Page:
As Expected, US Surveillance Of Social Media Leads To EU Court Of Justice Rejecting EU/US Privacy Shield

This one sounds boring, but stick with it because it’s important. Because the US and the EU have vastly different privacy regulation regimes, there has always been some conflict over how (mainly) US internet companies handle data from the EU. For years, this was “settled” by a weird and mostly useless “EU-US data protection safe harbor” agreement, in which US companies would have to get “certified” that they kept EU-originated data protected at an “equivalent” level to how it would be protected in the EU when transferring it across the Atlantic to US-based data centers. It was a bit of a nuisance as a company (we went through the process ourselves), but in 2015 the entire safe harbor agreement was invalidated by the EU Court of Justice because of the NSA’s ongoing snooping on data from those internet companies, as revealed by Ed Snowden.

The EU and US freaked out, and had a frantic negotiation to come up with a new “safe harbor” agreement with the catchier name of “Privacy Shield,” but as we pointed out when it was announced, the problem wasn’t the text of the agreement, but rather the NSA’s surveillance practices with regards to internet data. Here’s what I wrote four years ago:

The real issue here is mass surveillance overall. The only real way to fix this issue is to stop mass surveillance and go back to saying that intelligence agencies and law enforcement need to go back to doing targeted surveillance using warrants and true oversight. But, instead, the EU and the US keep trying to paper over this by coming up with a new agreement.

Since then, the Privacy Shield was challenged and the challenge took its sweet time to go through the courts — again brought by Max Schrems, whose lawsuit had sunk the original safe harbor as well. And, now, finally, four years later exactly what we expected to happen has happened. The CJEU has invalidated the Privacy Shield agreement, by basically saying “hey, the US surveillance regime remains the same, and that was the problem all along.” You can read the full decision if you want to get deep into the details.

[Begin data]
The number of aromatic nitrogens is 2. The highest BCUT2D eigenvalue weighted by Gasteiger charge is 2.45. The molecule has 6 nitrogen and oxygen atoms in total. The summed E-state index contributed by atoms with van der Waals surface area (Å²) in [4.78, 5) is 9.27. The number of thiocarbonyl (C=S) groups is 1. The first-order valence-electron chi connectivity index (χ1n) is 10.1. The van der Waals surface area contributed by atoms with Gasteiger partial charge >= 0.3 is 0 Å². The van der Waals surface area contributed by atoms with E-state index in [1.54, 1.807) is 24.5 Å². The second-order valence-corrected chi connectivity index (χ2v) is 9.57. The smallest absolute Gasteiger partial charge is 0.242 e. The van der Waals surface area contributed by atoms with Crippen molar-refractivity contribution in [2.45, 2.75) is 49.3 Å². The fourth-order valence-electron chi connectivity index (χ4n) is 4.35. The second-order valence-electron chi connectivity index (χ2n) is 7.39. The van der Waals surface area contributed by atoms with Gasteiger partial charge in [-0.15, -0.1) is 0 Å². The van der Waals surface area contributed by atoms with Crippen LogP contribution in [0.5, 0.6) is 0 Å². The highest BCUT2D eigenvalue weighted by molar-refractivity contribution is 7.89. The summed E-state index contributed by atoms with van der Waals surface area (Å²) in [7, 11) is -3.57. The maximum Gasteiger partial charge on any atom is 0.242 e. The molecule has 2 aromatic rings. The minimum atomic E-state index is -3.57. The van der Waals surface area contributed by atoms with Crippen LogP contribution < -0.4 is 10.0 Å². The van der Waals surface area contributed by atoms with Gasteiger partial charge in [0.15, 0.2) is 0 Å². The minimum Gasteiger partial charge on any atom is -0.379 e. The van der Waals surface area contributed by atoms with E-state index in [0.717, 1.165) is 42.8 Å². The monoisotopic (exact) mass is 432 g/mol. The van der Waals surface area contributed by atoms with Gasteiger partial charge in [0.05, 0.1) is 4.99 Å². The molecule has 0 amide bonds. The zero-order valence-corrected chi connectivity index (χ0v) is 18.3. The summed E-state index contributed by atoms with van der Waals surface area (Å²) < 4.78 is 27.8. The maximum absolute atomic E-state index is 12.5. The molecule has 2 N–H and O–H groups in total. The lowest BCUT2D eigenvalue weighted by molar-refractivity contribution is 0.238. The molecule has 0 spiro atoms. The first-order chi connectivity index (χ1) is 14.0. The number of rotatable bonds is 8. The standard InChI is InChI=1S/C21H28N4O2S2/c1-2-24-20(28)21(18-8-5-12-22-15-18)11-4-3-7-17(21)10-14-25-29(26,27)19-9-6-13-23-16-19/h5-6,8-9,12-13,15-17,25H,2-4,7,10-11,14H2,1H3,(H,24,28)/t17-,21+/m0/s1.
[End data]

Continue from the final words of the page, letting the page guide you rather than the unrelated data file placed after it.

But the short summary is that while the Privacy Shield framework offered a few ways for EU residents to seek redress from some forms of surveillance, the CJEU says that’s not nearly enough:

While individuals, including EU data subjects, therefore have a number of avenues of redress when they have been the subject of unlawful (electronic) surveillance for national security purposes, it is equally clear that at least some legal bases that U.S. intelligence authorities may use (e.g. E.O. 12333) are not covered. Moreover, even where judicial redress possibilities in principle do exist for non-U.S. persons, such as for surveillance under FISA, the available causes of action are limited … and claims brought by individuals (including U.S. persons) will be declared inadmissible where they cannot show “standing” …, which restricts access to ordinary courts …

As you may recall, Executive Order 12333 is the tool under which the US does most of its foreign surveillance totally outside of the oversight of Congress. This has always been a massive problem, and here the CJEU is basically saying “if the US doesn’t do wholesale surveillance reform, there’s going to be a serious problem with transferring data from the EU to the US.”

Now, there is some argument here that EU surveillance is just as bad, and it’s perhaps more than a little silly that the CJEU basically ignores that as if it’s not important.

Either way, the key point to all of this is that if US companies want to be able to transfer data over from the EU to the US long term (there are ways they can do it for now), the US government needs to vastly reform its surveillance practices. Well, assuming there was a competent government that actually cared about these things. I’m a bit worried that the current administration will just ignore this or use it to attack the EU, which would be somewhat disastrous for US internet companies.

I’ve seen some people saying that this is a ruling against the internet companies and their data collection practices, but that’s not really accurate. The problem is not so much that — it’s how the NSA spies on people with that data (with or without cooperation of the companies). This really should lead to the US internet industry pressuring the US government to stop mass surveillance — just like we said four years ago.